As of 1946, after fourteen years of a Democratic president and a thoroughly Democratic Senate, seven justices on the Supreme Court had been appointed by Franklin Roosevelt... and the other two (Justice H.H. Burton and Chief Justice Frederick Vinson) were appointed by Harry Truman. All nine justices were Democratic appointees.

Democrats controlled the Court until 1958, when Dwight David Eisenhower nominated his fifth justice, Potter Stewart, ending a twenty-year run of Democratic control of the Court, starting when the Warren Harding appointee George Sutherland retired, and Roosevelt nominated Stanley Reed to replace him.

This period includes one of the worst runs of judicial activism in our history. Yeah, that 1932 election sure worked out well for the Republicans... and so too would the election of Barack Obama, if it comes to that.

And it will come to that, if House Republicans don't get their minds out of the ideological clouds. Please, for the love of God, stop lecturing us on how the free market would have built a better boat, and start bailing out the water that's pouring through the hole in the hull. The time to rethink boat-building, which we desperately need to do, is when you're home safe in drydock... not when you're rounding the tip of Africa.

But here is a contrary scenario: Obama dithers, blaming Republicans; but McCain immediately flies back to D.C., and by mid-week, he is able to get HRs to agree to a modified version of the bill. The vote is held on, say, Thursday or Friday... and this time, it actually passes.

In which case, John McCain becomes the man on the white (and capitalist) horse who has saved everything... and he might -- might -- make this rescue work politically as well as economically.

So the ball is now in the court of the House Republicans. They have two choices:

  • Continue to be obstructionists -- and prepare for a rerun of the horrific 1932 election;
  • Become problem-solvers -- and help elect John McCain president... and hold their own or even pick up seats in the congressional races, if they can successfully don McCain's mantle as a principled but practical reformer.

Pick a hand, Mr. Conservative. Which shall it be?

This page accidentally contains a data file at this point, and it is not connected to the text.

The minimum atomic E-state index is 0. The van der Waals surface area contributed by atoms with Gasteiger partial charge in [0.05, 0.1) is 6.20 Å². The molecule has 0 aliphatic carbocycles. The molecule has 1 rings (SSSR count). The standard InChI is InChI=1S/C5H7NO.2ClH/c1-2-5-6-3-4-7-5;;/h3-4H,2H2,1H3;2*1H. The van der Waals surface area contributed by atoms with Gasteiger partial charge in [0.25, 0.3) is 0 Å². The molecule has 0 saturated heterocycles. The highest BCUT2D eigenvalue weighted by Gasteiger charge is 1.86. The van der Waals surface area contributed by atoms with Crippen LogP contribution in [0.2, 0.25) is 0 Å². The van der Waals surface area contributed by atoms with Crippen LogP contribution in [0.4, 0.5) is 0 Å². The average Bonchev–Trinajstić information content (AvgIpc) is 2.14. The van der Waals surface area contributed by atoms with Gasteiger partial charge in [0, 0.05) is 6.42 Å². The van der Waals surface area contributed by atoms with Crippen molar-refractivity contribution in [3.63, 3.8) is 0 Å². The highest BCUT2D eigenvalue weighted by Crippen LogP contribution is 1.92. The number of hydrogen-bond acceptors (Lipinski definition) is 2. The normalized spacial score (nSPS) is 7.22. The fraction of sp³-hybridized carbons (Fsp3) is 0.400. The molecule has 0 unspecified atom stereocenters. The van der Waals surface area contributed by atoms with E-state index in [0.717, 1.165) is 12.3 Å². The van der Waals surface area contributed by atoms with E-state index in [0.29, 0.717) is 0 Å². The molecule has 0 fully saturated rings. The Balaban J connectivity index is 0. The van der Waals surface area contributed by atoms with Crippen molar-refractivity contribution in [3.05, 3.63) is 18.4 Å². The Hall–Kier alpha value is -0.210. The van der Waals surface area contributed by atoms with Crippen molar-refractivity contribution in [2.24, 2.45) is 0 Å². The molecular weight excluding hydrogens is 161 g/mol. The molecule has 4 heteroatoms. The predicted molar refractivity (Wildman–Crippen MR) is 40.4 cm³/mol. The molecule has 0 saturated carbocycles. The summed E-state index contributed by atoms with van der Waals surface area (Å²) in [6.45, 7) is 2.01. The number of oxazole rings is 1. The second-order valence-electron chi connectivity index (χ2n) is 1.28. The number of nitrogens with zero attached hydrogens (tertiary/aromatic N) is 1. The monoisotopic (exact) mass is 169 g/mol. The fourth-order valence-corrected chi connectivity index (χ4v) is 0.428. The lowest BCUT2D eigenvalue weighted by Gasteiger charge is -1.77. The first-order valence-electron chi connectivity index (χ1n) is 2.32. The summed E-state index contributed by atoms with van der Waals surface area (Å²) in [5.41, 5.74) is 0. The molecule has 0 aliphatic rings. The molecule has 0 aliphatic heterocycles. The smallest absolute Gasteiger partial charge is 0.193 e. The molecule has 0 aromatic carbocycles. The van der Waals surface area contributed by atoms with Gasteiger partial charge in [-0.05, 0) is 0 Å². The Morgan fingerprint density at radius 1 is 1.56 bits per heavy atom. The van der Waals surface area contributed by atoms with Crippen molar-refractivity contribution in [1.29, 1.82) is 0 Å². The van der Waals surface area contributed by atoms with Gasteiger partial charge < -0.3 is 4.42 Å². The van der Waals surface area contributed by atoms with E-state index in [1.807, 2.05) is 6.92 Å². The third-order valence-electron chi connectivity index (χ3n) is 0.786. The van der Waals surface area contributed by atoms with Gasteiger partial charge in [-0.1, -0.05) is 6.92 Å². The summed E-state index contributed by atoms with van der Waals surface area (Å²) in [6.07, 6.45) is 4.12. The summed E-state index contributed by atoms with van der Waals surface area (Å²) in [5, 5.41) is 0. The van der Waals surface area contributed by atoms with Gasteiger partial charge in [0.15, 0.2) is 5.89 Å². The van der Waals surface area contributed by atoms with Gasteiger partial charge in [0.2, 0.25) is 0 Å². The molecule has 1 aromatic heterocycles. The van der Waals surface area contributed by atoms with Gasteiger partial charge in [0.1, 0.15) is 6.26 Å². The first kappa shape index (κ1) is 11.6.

Hatched by Dafydd on this day, September 29, 2008, at the time of 2:53 PM | Comments (13) | TrackBack

Date ►►► September 28, 2008

Done Deal - at Least, Very Likely Done

Hatched by Dafydd

It appears that John S. McCain's intervention has borne fruit: All of the major players -- the White House, the Senate and House Democrats, the Senate Republicans, and now even the House Republicans (HRs) -- appear to have signed off on a credit-rescue deal tonight.

As we predicted, it is basically the original deal with some of the HRs' proposals rolled in... notably the insurance option, which would be one of the choices that Secretary Henry Paulson has at his disposal and is required to set up and at least attempt before buying the toxic assets on behalf of the government:

At the insistence of House Republicans, who threatened to sidetrack negotiations at midweek, the insurance provision was added as an alternative to having the government buy distressed securities. House Republicans say it will require less taxpayer spending for the bailout.

But the Treasury Department has said the insurance provision would not pump enough money into the financial sector to make credit sufficiently available. The department would decide how to structure the insurance provisions, said Sen. Kent Conrad, D-N.D., one of the negotiators.

This story doesn't quote any House Republicans directly; but I don't think they would stay silent if they were once again being rolled by the other players. Still, the AP story is cautious -- having been fooled once by Squeaker of the House Nancy Pelosi (D-Haight-Ashbury, 93%) and Senate Majority Leader Harry "Pinky" Reid (D-Caesar's Palace, 85%):

It was not immediately clear how many House Republicans might vote for the measure. With the election five weeks away, Democrats have said they would not push a plan that appeared sharply partisan in nature.

(That is, "Fool me once, shame on you; fool me 527 times in a row, and you can call me an Obamaton.")

The New York Times story did manage to corral Rep. Roy Blunt (R-MO, 96%), lead negotiator for the HRs, but he was in a "show-me" mood:

Representative Roy Blunt of Missouri, the chief negotiator for House Republicans, who have been among the most reluctant to support the plan, expressed some satisfaction but did not commit his members’ support.

“We need to look and see where we are on paper tomorrow,” Mr. Blunt said. “We have been talking about how we can make these things work in a way that our conference can come together.”